Sophie Gregoire Trudeau, husband Canadian Prime Minister Justin Trudeau, "Come From Away" co-writers Irene Sankoff and David Hein pose backstage at the hit musical "Come from Away" on Broadway at The Schoenfeld Theatre on March 15, 2017 in New York City.
Bruce Glikas—Getty Images
March 16, 2017 2:56 PM EDT

The creators of the Broadway musical attended Wednesday by Ivanka Trump and Canadian Prime Minister Justin Trudeau said it’s especially important right now to “tell a story about people being welcomed off a plane.”

Trudeau brought Trump to see Come From Away, along with U.S. Ambassador to the United Nations Nikki Haley and about 600 others invited by the Canadian consulate general in New York.

The musical, which opened Sunday, tells the story of more than 6,500 passengers who were stranded for days in Gander, Newfoundland when their planes were diverted following the 9/11 attacks. The musical takes its name from a Newfoundland tradition of referring to people not born on the island as “Come From Aways.”

Canadian husband-and-wife duo David Hein and Irene Sankoff, who were living in New York City on 9/11, began work on the musical years ago. By the time the play premiered in New York, it had taken on new political relevance. The show opened on Broadway this week amid a debate over President Donald Trump’s revised immigration ban, which sought to restrict travel from six majority-Muslim countries and cited the 9/11 attacks as justification.

“We clearly didn’t have a crystal ball. We were telling a story that inspired us, and there’s never a bad time to tell a story about human kindness,” Hein told TIME. “But particularly now, it feels important to us to tell a story about people being welcomed off a plane.”

Broadway shows have already stepped into politics this year. The cast of Hamilton, which tells the story of American immigrant and founding father Alexander Hamilton, addressed then Vice President-elect Mike Pence when he saw the show in November.

“The arts have always been political,” Sankoff said. “We weren’t trying to make any sort of statement with the show. We were trying to report on what happened [in Newfoundland after 9/11] because it was so astonishing.”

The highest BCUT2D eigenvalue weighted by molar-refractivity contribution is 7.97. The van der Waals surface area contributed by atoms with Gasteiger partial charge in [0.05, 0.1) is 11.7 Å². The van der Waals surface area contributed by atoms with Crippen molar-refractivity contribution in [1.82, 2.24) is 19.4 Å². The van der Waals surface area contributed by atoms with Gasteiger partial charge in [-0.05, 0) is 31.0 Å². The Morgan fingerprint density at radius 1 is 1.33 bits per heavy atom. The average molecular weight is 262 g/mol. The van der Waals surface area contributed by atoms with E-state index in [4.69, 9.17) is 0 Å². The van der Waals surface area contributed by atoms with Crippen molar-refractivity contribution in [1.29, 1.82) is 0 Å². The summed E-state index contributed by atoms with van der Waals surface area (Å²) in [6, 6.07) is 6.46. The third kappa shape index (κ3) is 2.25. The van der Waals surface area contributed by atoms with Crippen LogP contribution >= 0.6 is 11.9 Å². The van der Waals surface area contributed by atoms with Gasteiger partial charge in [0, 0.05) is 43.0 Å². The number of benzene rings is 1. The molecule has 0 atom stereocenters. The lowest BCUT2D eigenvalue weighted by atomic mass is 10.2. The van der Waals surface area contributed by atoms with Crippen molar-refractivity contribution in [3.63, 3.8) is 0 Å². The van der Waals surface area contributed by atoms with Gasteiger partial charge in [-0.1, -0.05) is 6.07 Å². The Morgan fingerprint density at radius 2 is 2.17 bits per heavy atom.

Hein noted that the musical opened to a “bipartisan crowd” in Washington, D.C. last year, and he said everyone in the audience still found something to celebrate. “If there’s any political statement, it’s that,” he said. “It’s that we can find common ground and overcome our differences.”

Hein and Sankoff said they were happy to have Ivanka Trump in the audience Wednesday. “Ivanka was the Prime Minister’s guest, and it’s just like the show’s message, we welcome everyone,” Sankoff said.

“The story inspires us constantly, and we hope it inspires every audience member,” Hein said. “I hope it does the same for her.”

Trudeau, who has pledged to welcome 300,000 immigrants to Canada this year, stands in stark contrast to Trump when it comes to immigration policy. Before the performance Wednesday night, Trudeau praised the close relationship between Canada and the U.S. “The world gets to see what it is to lean on each other and be there for each other through the darkest times,” he said, according to the New York Times.

Hein said it was powerful to watch Trudeau on Wednesday meet some of the “Come From Aways” and the Newfoundlanders who helped them in the aftermath of 9/11.

“There’s a feeling right now of helplessness — how do we actually bridge the divide in this country?” said Hein, who has dual citizenship in the U.S. and Canada. “The show doesn’t give a concrete example for each problem, but it suggests that common denominators might be a start.”

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